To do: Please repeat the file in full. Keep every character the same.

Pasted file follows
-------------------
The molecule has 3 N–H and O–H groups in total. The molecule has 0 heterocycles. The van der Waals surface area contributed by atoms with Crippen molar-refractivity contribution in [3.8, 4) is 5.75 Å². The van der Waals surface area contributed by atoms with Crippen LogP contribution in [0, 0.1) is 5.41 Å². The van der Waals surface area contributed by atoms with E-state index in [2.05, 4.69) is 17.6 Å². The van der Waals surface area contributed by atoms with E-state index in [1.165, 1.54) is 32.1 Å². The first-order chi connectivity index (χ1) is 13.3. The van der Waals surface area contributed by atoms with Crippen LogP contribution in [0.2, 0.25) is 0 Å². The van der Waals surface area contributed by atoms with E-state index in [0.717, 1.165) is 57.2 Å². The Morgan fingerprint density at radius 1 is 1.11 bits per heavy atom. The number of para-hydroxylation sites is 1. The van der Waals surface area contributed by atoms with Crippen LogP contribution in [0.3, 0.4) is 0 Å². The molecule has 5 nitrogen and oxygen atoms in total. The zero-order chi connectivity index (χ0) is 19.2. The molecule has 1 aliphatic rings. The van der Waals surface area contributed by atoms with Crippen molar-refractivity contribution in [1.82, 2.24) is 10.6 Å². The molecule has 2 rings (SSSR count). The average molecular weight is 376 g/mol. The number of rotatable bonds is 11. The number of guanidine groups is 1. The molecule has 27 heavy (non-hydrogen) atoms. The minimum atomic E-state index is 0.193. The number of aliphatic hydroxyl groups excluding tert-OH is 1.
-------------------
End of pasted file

The molecule has 3 N–H and O–H groups in total. The molecule has 0 heterocycles. The van der Waals surface area contributed by atoms with Crippen molar-refractivity contribution in [3.8, 4) is 5.75 Å². The van der Waals surface area contributed by atoms with Crippen LogP contribution in [0, 0.1) is 5.41 Å². The van der Waals surface area contributed by atoms with E-state index in [2.05, 4.69) is 17.6 Å². The van der Waals surface area contributed by atoms with E-state index in [1.165, 1.54) is 32.1 Å². The first-order chi connectivity index (χ1) is 13.3. The van der Waals surface area contributed by atoms with Crippen LogP contribution in [0.2, 0.25) is 0 Å². The van der Waals surface area contributed by atoms with E-state index in [0.717, 1.165) is 57.2 Å². The Morgan fingerprint density at radius 1 is 1.11 bits per heavy atom. The number of para-hydroxylation sites is 1. The van der Waals surface area contributed by atoms with Crippen LogP contribution in [0.3, 0.4) is 0 Å². The molecule has 5 nitrogen and oxygen atoms in total. The zero-order chi connectivity index (χ0) is 19.2. The molecule has 1 aliphatic rings. The van der Waals surface area contributed by atoms with Crippen molar-refractivity contribution in [1.82, 2.24) is 10.6 Å². The molecule has 2 rings (SSSR count). The average molecular weight is 376 g/mol. The number of rotatable bonds is 11. The number of guanidine groups is 1. The molecule has 27 heavy (non-hydrogen) atoms. The minimum atomic E-state index is 0.193. The number of aliphatic hydroxyl groups excluding tert-OH is 1.